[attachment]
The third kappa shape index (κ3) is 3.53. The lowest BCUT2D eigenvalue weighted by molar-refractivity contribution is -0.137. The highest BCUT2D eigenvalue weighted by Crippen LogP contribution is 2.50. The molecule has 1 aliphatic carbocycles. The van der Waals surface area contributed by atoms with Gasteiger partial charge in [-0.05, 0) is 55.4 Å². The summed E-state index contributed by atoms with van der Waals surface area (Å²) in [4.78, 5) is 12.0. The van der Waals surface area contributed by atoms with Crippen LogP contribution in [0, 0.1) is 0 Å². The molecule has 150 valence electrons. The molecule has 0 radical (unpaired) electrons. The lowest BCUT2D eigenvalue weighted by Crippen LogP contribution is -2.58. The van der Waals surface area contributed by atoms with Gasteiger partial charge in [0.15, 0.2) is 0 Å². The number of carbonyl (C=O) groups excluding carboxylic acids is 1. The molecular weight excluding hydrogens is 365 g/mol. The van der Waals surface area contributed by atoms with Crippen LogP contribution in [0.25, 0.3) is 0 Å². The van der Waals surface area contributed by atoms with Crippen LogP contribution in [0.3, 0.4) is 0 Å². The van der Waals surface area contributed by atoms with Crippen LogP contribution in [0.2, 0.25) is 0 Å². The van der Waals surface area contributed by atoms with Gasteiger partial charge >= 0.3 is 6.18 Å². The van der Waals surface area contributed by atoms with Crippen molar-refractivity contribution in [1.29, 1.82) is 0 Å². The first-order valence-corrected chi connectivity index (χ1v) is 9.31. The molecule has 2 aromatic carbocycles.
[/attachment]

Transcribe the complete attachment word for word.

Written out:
The third kappa shape index (κ3) is 3.53. The lowest BCUT2D eigenvalue weighted by molar-refractivity contribution is -0.137. The highest BCUT2D eigenvalue weighted by Crippen LogP contribution is 2.50. The molecule has 1 aliphatic carbocycles. The van der Waals surface area contributed by atoms with Gasteiger partial charge in [-0.05, 0) is 55.4 Å². The summed E-state index contributed by atoms with van der Waals surface area (Å²) in [4.78, 5) is 12.0. The van der Waals surface area contributed by atoms with Crippen LogP contribution in [0, 0.1) is 0 Å². The molecule has 150 valence electrons. The molecule has 0 radical (unpaired) electrons. The lowest BCUT2D eigenvalue weighted by Crippen LogP contribution is -2.58. The van der Waals surface area contributed by atoms with Gasteiger partial charge in [0.15, 0.2) is 0 Å². The number of carbonyl (C=O) groups excluding carboxylic acids is 1. The molecular weight excluding hydrogens is 365 g/mol. The van der Waals surface area contributed by atoms with Crippen LogP contribution in [0.25, 0.3) is 0 Å². The van der Waals surface area contributed by atoms with Crippen LogP contribution in [0.3, 0.4) is 0 Å². The van der Waals surface area contributed by atoms with Crippen LogP contribution in [0.2, 0.25) is 0 Å². The van der Waals surface area contributed by atoms with Gasteiger partial charge >= 0.3 is 6.18 Å². The van der Waals surface area contributed by atoms with Crippen molar-refractivity contribution in [1.29, 1.82) is 0 Å². The first-order valence-corrected chi connectivity index (χ1v) is 9.31. The molecule has 2 aromatic carbocycles.